Kaine Statement on U.S. Department of State Supporting Immunity for Saudi Crown Prince from Lawsuit Filed by Friends and Family of Jamal Khashoggi
WASHINGTON, D.C. – Today, U.S. Senator Tim Kaine—a member of the Senate Foreign Relations Committee (SFRC) and chair of the SFRC subcommittee that oversees human rights—released the following statement regarding the State Department’s support for immunity for Saudi Crown Prince Mohammed bin Salman (MBS) in a lawsuit brought by friends and family of Virginia resident and journalist Jamal Khashoggi, following MBS’ role in Khashoggi’s brutal murder:
“I am deeply disappointed in the State Department’s decision to intervene in a federal lawsuit filed by the friends and family of Virginia resident and Washington Post journalist Jamal Khashoggi against Saudi defendants responsible for his gruesome execution.
“President Biden has been very clear about this horrific crime. He declared in 2019: ‘It was flat out murder … We should treat it that way and there should be consequences.’
“Despite the U.S. intelligence community concluding that MBS approved the execution of Khashoggi, the Biden Administration has imposed no direct consequences on the Crown Prince.
“As disappointing as it is that the U.S. has been unwilling to hold MBS to account for the assassination of a U.S.-resident journalist, last night’s announcement by the State Department is even more egregious. The case is a civil suit filed by the friends and family of Khashoggi in the hopes of acquiring even a modicum of justice from the Saudi defendants. The U.S. is not a party to the case. The Saudi defendants have full opportunity to defend their own actions in the federal proceedings.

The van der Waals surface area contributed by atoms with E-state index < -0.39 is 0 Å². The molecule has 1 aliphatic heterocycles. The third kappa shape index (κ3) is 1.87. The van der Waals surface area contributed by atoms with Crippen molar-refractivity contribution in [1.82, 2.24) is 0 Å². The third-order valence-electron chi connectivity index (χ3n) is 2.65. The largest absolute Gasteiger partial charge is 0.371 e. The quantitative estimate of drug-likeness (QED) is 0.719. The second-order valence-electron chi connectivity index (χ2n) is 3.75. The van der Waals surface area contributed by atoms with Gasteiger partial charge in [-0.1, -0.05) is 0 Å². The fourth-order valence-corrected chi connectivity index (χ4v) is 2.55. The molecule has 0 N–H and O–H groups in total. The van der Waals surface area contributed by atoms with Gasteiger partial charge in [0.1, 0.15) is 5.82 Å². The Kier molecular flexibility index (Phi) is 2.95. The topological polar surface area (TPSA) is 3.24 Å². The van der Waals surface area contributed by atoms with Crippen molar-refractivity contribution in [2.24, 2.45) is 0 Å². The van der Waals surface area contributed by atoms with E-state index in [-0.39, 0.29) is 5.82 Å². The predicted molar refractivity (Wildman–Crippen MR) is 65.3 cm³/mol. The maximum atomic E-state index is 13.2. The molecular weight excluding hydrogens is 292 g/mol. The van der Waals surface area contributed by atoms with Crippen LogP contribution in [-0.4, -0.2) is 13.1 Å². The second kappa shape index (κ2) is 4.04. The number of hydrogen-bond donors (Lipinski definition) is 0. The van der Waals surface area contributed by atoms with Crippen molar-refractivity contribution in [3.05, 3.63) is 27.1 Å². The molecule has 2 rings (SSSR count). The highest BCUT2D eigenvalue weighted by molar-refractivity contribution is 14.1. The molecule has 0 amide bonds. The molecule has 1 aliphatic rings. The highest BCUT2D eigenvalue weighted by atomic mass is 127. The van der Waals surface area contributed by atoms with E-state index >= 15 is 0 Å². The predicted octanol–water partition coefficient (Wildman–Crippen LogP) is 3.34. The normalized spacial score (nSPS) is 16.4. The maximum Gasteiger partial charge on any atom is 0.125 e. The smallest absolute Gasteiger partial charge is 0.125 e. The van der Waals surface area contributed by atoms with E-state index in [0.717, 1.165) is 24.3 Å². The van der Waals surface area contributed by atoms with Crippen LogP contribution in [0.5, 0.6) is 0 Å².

“The court offered the Administration the option to express an opinion on the question of whether sovereign immunity doctrines protect MBS from the suit. The Administration had no duty to take a proactive position and could have simply refrained from doing so. Instead, it has chosen to take the side of the party that our own intelligence agencies have concluded is responsible for the murder, and is standing against family members seeking recompense for this gross injustice.
“Why has the Administration changed its view from the strong moral stance taken by the President in 2019? Is the Administration casting aside its confidence in its own intelligence community’s judgment? If the friends and family of Khashoggi are denied a path to accountability in the American court system, where in the world can they go? How can the U.S. look at any dictator in the world who is oppressing journalists and urge good behavior when we refuse to impose accountability for a shocking murder of an American-based journalist and even take affirmative steps to block efforts by the victim’s friends and families to seek justice?”
Kaine has been repeatedly outspoken against the Saudi-sponsored murder of Khashoggi and has demanded accountability since 2018. Following a recommendation made by the United Nations, Kaine called on the FBI to open an investigation into the murder of Khashoggi in July 2019 after months of continued inaction by the Trump Administration.